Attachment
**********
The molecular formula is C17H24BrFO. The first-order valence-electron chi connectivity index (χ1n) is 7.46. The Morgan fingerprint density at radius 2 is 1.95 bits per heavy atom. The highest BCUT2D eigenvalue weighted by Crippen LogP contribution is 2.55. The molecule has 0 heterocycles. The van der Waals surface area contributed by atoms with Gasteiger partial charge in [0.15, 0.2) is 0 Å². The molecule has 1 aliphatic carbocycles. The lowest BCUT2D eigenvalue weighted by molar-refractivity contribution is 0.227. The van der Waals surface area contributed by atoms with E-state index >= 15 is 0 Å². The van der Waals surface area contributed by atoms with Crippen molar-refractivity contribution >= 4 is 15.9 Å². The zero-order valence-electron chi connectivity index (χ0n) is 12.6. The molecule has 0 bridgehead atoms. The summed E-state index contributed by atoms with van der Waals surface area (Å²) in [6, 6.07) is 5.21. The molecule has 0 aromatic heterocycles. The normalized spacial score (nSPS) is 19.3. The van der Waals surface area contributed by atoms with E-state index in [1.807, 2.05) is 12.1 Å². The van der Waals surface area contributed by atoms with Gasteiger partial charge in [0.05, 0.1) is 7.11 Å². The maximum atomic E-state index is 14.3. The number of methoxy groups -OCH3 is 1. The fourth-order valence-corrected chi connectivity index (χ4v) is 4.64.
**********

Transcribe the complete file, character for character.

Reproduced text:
The molecular formula is C17H24BrFO. The first-order valence-electron chi connectivity index (χ1n) is 7.46. The Morgan fingerprint density at radius 2 is 1.95 bits per heavy atom. The highest BCUT2D eigenvalue weighted by Crippen LogP contribution is 2.55. The molecule has 0 heterocycles. The van der Waals surface area contributed by atoms with Gasteiger partial charge in [0.15, 0.2) is 0 Å². The molecule has 1 aliphatic carbocycles. The lowest BCUT2D eigenvalue weighted by molar-refractivity contribution is 0.227. The van der Waals surface area contributed by atoms with E-state index >= 15 is 0 Å². The van der Waals surface area contributed by atoms with Crippen molar-refractivity contribution >= 4 is 15.9 Å². The zero-order valence-electron chi connectivity index (χ0n) is 12.6. The molecule has 0 bridgehead atoms. The summed E-state index contributed by atoms with van der Waals surface area (Å²) in [6, 6.07) is 5.21. The molecule has 0 aromatic heterocycles. The normalized spacial score (nSPS) is 19.3. The van der Waals surface area contributed by atoms with E-state index in [1.807, 2.05) is 12.1 Å². The van der Waals surface area contributed by atoms with Gasteiger partial charge in [0.05, 0.1) is 7.11 Å². The maximum atomic E-state index is 14.3. The number of methoxy groups -OCH3 is 1. The fourth-order valence-corrected chi connectivity index (χ4v) is 4.64.